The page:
The 19 best restaurants in Rome
Many people flock to Italy to eat at the best restaurants in Rome (and Milan, and Venice, and Florence and just about anywhere else in the country). Can you blame them? The capital’s longstanding culinary tradition, steeped in simplicity and rusticism, sets it apart from other cities and is a point of pride for all Romans. Here, casual trattorias, street food and pizza by the slice reign supreme. In fact, the majority of famous Roman dishes are rooted in cucina povera (poor man’s cuisine), which makes the most of leftover, seasonal ingredients to create exceptionally satisfying fare. The epitome of this tradition is mostly showcased in Rome’s classic pasta plates, from amatriciana (pork sauce) to carbonara (egg, pepper, guanciale and cheese) and cacio e pepe (cheese and pepper). But, just as in the rest of the planet, chefs here are evolving and adapting their kitchens to satisfy the myriad of tourists that land in Rome to eat gelato and drink wine at the best bars in town. A new wave of cooks is reinterpreting Italian favourites and adding a healthy dose of creativity to the local gastronomical scene. On our list of best restaurants in Rome, we include those new-but-good eateries that are redefining the culture while still showcasing the old-school trattorias and pizzerias that have shaped Rome’s, and the world’s, palates. No matter which restaurants you choose from this list, you’ll be eating some of the city’s finest food in an unpretentious setting. Buon appetito!
Where to eat the best pizza in Rome
A history lesson about the best pizza in Rome is intrinsically connected to the long-standing rivalry between the Neapolitan and Roman versions of the delicacy. In Naples, the pizza boasts a soft, thin and slightly chewy dough. In Rome, a crispier dough is preferred. Regional allegiances and personal preferences will dictate your palate’s own champion but one thing is certain: both versions of the food are delicious. Within Rome, the Italian staple can be consumed in many different forms: al taglio (by the slice), it’s the city’s most popular street food; tonda (round, by the pie), it’s a favourite for lunch and dinner at restaurants across town; and, in recent years, pinsa, the oval-shaped pizza pie that you might have noticed folks devouring while walking around the city’s attractions, has carved a spot for itself in the local gastronomical scene. From the Latin pinsere, which means to stretch, the elongated pinsa is inspired by the old farming tradition in the countryside that calls for utilizing flour made from any available grain (from barley to millet and oat) to make a flavourful and easy-to-season dough. Clearly, eating pizza (and gelato, for that matter) tops the list of best things to do in Rome. Follow our lead to know exactly where to go. Buon appetito, folks! RECOMMENDED: Full guide to the best restaurants in Rome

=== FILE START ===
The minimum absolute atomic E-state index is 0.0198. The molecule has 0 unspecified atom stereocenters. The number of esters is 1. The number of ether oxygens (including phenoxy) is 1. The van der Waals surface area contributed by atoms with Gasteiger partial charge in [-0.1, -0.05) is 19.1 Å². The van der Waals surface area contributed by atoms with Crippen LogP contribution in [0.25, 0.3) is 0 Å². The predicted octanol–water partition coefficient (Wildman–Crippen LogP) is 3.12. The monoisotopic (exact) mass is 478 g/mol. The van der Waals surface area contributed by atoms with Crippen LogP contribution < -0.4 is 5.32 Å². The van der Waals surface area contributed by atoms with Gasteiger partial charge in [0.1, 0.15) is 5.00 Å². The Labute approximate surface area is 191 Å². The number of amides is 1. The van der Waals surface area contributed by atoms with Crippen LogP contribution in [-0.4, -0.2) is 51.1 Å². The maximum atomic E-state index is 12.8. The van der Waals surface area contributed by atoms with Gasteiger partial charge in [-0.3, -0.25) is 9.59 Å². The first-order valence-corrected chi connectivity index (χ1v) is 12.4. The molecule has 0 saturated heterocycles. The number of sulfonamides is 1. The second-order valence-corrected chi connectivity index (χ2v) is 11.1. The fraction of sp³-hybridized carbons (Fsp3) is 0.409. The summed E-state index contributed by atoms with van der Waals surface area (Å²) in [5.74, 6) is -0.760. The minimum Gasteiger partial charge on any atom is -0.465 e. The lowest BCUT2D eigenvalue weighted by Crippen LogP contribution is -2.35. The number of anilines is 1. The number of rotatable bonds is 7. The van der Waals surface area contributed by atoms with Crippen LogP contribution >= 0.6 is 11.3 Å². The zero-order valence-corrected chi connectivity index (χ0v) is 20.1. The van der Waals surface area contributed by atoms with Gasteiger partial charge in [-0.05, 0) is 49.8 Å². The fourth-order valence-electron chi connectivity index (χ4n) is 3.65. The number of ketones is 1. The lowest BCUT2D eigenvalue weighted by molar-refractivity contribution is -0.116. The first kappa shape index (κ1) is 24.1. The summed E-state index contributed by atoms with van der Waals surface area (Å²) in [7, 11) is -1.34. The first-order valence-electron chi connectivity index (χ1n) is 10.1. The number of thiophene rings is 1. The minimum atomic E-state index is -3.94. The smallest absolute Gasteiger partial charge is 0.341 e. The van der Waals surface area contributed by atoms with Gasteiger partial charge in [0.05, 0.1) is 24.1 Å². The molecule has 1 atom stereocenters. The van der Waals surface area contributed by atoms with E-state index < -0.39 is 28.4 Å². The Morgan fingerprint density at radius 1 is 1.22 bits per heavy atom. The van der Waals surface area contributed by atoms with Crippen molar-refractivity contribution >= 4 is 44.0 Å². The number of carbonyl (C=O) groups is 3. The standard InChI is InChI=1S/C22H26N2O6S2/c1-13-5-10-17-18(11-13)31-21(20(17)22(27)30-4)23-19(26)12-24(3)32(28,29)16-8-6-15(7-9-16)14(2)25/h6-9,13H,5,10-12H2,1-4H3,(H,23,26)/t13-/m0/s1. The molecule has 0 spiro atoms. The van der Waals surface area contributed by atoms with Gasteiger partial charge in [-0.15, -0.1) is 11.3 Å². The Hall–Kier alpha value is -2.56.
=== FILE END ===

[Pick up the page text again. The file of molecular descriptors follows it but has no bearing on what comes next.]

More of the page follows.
Eat the best gelato in Rome at these 15 spots
Locals don’t really wait for high temperatures to drop when considering whether to indulge in the best gelato in Rome. It is, indeed, an year-round love affair. Word to the wise: never call it ice cream when in town. The American version of the treat is high on fat and air, it’s produced in large, industrial quantities and simply tastes different. Real Italian gelato is made fresh daily in-house with natural ingredients, always opting for fresh milk and cream to powdered versions of the stuff. When selecting which gelateria to visit and which flavour to go for, keep in mind that seasonal fruits are always best, that your treat should be creamy and without ice crystals and that the delicacy should be kept in steel containers. A perfect way to round off a traditional meal at a local restaurant, gelato is a favourite choice for an afternoon break from shopping and museum-going as well as during an evening stroll. Basically, when in Rome, it’s always the right time to indulge. RECOMMENDED: Full guide to the best restaurants in Rome
How to eat like a local in Rome
Rome is a carb-lover’s dream where seemingly every corner is populated with amazing bars and restaurants dishing out pasta, pizza and pastries. Don’t fret if you work up a colossal appetite touring attractions like the Colosseum; from the globally popular goodness of carbonara to more regional specialties like sweet bread with whipped cream, Rome has plenty on the menu to keep bellies perpetually stuffed. Every Roman is convinced their grandmother has the best recipe for the city’s most iconic plates, but for those who weren’t blessed with an Italian nonna we have taken the liberty of suggesting the best restaurants in Rome in which to find local dishes, and what to order when you’re there.